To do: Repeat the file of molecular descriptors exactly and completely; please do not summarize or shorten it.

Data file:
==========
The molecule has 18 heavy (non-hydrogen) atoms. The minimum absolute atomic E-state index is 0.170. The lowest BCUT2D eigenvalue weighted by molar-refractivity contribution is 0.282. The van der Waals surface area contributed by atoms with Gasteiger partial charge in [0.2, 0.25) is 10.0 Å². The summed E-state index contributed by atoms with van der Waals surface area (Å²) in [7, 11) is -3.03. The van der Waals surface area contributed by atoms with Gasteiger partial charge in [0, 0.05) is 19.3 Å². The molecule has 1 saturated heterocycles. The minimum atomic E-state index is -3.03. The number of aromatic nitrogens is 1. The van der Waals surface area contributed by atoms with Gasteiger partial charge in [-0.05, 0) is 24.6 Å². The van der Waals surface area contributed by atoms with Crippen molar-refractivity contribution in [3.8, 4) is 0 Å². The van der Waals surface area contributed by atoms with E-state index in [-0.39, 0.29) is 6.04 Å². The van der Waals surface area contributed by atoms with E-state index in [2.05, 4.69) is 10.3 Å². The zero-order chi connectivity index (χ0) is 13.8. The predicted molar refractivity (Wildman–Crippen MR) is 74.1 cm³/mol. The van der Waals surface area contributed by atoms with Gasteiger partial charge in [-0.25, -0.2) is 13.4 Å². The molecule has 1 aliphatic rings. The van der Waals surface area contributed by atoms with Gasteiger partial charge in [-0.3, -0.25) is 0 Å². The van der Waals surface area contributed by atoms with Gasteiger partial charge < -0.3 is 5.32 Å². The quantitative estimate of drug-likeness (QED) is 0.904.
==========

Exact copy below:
The molecule has 18 heavy (non-hydrogen) atoms. The minimum absolute atomic E-state index is 0.170. The lowest BCUT2D eigenvalue weighted by molar-refractivity contribution is 0.282. The van der Waals surface area contributed by atoms with Gasteiger partial charge in [0.2, 0.25) is 10.0 Å². The summed E-state index contributed by atoms with van der Waals surface area (Å²) in [7, 11) is -3.03. The van der Waals surface area contributed by atoms with Gasteiger partial charge in [0, 0.05) is 19.3 Å². The molecule has 1 saturated heterocycles. The minimum atomic E-state index is -3.03. The number of aromatic nitrogens is 1. The van der Waals surface area contributed by atoms with Gasteiger partial charge in [-0.05, 0) is 24.6 Å². The van der Waals surface area contributed by atoms with Crippen molar-refractivity contribution in [3.8, 4) is 0 Å². The van der Waals surface area contributed by atoms with E-state index in [-0.39, 0.29) is 6.04 Å². The van der Waals surface area contributed by atoms with E-state index in [2.05, 4.69) is 10.3 Å². The zero-order chi connectivity index (χ0) is 13.8. The predicted molar refractivity (Wildman–Crippen MR) is 74.1 cm³/mol. The van der Waals surface area contributed by atoms with Gasteiger partial charge in [-0.25, -0.2) is 13.4 Å². The molecule has 1 aliphatic rings. The van der Waals surface area contributed by atoms with Gasteiger partial charge in [-0.3, -0.25) is 0 Å². The van der Waals surface area contributed by atoms with Gasteiger partial charge < -0.3 is 5.32 Å². The quantitative estimate of drug-likeness (QED) is 0.904.